Australia capital supreme court sentences war crimes whistleblower David McBride for theft and leaking military information News
Riley Boughton, CC BY-SA 4.0, via Wikimedia Commons
Australia capital supreme court sentences war crimes whistleblower David McBride for theft and leaking military information

The Supreme Court of the Australian Capital Territory on Tuesday sentenced war crimes whistleblower David McBride to five years and eight months’ imprisonment for theft and sharing classified military documents with journalists after McBride exposed allegations of Australian war crimes in Afghanistan. Justice David Moss ordered McBride to serve 27 months in prison before he is eligible for parole.

McBride, who held the rank of Major and maintained a high-level security clearance, was found guilty of stealing 235 documents from Australian Defence Force (ADF) facilities, 207 of which were classified as SECRET. The police discovered the documents during a February 2018 search of McBride’s property. McBride first pled guilty to three offences on November 17, 2023, including theft of documents from ADF facilities (Count 1) and two counts of unlawfully communicating naval, military or Air Force information (Counts 2 and 3).

In his judgment, Justice Moss emphasised that McBride’s conduct was a “gross breach of trust reposed in him as a senior legal advisor in a sensitive position within the ADF” for which he has shown “no contrition.” McBride’s lawyers asked for leniency, stating that “McBride’s motivation in engaging in the offending conduct was honourable” and that McBride “believed that he would ultimately be vindicated and a court would conclude that he acted in the public interest.”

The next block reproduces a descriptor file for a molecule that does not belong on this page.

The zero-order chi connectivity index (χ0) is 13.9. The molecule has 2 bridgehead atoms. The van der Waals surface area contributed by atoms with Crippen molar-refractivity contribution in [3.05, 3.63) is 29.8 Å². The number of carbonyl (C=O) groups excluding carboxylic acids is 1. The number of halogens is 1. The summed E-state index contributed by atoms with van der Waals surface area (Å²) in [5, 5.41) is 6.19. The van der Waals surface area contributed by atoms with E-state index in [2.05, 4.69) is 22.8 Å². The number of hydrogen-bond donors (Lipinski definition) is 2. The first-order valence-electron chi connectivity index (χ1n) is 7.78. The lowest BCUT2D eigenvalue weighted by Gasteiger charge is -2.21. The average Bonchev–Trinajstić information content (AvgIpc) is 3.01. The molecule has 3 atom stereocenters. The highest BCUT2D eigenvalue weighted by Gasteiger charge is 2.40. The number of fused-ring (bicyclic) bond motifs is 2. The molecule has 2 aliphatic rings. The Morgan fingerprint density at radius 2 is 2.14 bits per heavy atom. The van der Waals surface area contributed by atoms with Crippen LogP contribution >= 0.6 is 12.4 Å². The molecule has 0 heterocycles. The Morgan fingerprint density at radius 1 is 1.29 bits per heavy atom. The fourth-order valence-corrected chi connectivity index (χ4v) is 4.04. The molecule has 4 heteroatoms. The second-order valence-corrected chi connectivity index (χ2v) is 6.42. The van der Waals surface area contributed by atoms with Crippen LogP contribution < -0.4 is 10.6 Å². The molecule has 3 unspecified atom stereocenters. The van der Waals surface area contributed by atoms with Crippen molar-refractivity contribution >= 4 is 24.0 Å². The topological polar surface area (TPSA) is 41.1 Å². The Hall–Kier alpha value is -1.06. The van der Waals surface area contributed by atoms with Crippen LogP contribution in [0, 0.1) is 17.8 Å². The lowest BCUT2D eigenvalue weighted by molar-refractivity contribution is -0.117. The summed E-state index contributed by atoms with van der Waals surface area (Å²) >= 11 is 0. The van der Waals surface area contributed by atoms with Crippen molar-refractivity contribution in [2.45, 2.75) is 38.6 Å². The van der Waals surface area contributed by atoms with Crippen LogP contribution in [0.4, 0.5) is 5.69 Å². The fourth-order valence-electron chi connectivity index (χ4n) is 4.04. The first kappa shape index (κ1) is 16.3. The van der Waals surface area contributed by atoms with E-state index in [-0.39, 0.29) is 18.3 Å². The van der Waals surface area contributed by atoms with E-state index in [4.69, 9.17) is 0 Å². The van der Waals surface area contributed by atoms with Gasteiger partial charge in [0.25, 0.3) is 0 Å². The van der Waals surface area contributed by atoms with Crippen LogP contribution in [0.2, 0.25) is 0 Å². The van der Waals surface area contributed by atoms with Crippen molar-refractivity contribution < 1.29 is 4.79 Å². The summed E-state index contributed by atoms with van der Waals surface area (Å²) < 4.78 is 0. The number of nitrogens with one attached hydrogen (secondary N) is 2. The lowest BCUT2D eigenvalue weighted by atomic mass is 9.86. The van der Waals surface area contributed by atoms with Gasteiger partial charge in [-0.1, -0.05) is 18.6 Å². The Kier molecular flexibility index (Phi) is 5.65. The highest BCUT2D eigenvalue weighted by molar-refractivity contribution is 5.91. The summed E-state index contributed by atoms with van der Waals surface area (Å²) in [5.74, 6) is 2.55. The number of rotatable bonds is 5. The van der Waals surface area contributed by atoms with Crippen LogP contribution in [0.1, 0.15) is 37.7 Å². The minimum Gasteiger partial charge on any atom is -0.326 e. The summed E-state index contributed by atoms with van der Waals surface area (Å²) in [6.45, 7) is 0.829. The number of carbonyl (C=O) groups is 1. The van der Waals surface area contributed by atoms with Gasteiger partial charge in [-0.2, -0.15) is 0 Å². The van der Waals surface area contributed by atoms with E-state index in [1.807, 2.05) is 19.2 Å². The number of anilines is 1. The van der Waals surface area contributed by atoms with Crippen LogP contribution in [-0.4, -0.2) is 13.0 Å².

Justice Moss dismissed the public interest argument,

The public disclosure of information obtained confidentially from allies and partners may damage Australia’s relationship with those allies and partners. Such disclosure may reduce their willingness to share information with Australia and Australia may not be informed of that change in attitude. If that occurred, it would disadvantage ADF operations and, more broadly, would be to the detriment of Australia’s international relations and national security interests.

The case has intensified the debate over the role of whistleblowers in exposing wrongdoing and the challenge of balancing national security with the demand for public transparency. Australia’s Human Rights Law Centre highlighted that McBride is “the first whistleblower to be imprisoned in recent memory in Australia.” Australian Greens Senator David Shoebridge criticised the Albanese Labor government, stating that McBride’s imprisonment “would be an indelible stain” on the government. Shoebridge further asserted that “the real crime here is the law under which the government is continuing these prosecutions.”

Following his sentencing, McBride made a final statement, contending that “the High Court will eventually have to say that we can’t put people in jail for doing their job.” He questioned the nature of his role, asking, “What would my job be if not to pick up on potential illegal activity within the organisation that I was meant to police? I did my job.”